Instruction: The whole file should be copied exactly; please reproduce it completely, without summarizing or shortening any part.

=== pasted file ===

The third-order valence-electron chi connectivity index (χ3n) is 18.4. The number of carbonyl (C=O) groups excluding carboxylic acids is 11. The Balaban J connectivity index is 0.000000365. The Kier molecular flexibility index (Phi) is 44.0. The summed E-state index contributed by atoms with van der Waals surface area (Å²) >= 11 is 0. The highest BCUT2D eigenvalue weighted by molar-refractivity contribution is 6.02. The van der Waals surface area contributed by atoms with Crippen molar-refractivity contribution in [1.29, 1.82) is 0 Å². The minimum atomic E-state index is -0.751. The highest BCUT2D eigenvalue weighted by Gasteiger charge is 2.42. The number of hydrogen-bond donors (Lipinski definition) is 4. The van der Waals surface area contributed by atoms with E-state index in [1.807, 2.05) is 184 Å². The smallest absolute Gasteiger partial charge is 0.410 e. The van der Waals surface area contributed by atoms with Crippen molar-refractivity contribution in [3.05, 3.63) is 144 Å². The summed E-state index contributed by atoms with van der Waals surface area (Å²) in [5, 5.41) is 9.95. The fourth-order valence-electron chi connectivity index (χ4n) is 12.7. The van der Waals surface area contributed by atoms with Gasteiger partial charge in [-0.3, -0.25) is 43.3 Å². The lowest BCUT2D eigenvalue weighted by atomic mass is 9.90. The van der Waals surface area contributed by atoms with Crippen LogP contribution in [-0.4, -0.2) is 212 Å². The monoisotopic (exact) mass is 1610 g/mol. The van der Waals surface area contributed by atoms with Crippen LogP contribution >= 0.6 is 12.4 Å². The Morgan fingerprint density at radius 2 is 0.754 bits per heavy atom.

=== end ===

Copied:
The third-order valence-electron chi connectivity index (χ3n) is 18.4. The number of carbonyl (C=O) groups excluding carboxylic acids is 11. The Balaban J connectivity index is 0.000000365. The Kier molecular flexibility index (Phi) is 44.0. The summed E-state index contributed by atoms with van der Waals surface area (Å²) >= 11 is 0. The highest BCUT2D eigenvalue weighted by molar-refractivity contribution is 6.02. The van der Waals surface area contributed by atoms with Crippen molar-refractivity contribution in [1.29, 1.82) is 0 Å². The minimum atomic E-state index is -0.751. The highest BCUT2D eigenvalue weighted by Gasteiger charge is 2.42. The number of hydrogen-bond donors (Lipinski definition) is 4. The van der Waals surface area contributed by atoms with E-state index in [1.807, 2.05) is 184 Å². The smallest absolute Gasteiger partial charge is 0.410 e. The van der Waals surface area contributed by atoms with Crippen molar-refractivity contribution in [3.05, 3.63) is 144 Å². The summed E-state index contributed by atoms with van der Waals surface area (Å²) in [5, 5.41) is 9.95. The fourth-order valence-electron chi connectivity index (χ4n) is 12.7. The van der Waals surface area contributed by atoms with Gasteiger partial charge in [-0.3, -0.25) is 43.3 Å². The lowest BCUT2D eigenvalue weighted by atomic mass is 9.90. The van der Waals surface area contributed by atoms with Crippen LogP contribution in [-0.4, -0.2) is 212 Å². The monoisotopic (exact) mass is 1610 g/mol. The van der Waals surface area contributed by atoms with Crippen LogP contribution >= 0.6 is 12.4 Å². The Morgan fingerprint density at radius 2 is 0.754 bits per heavy atom.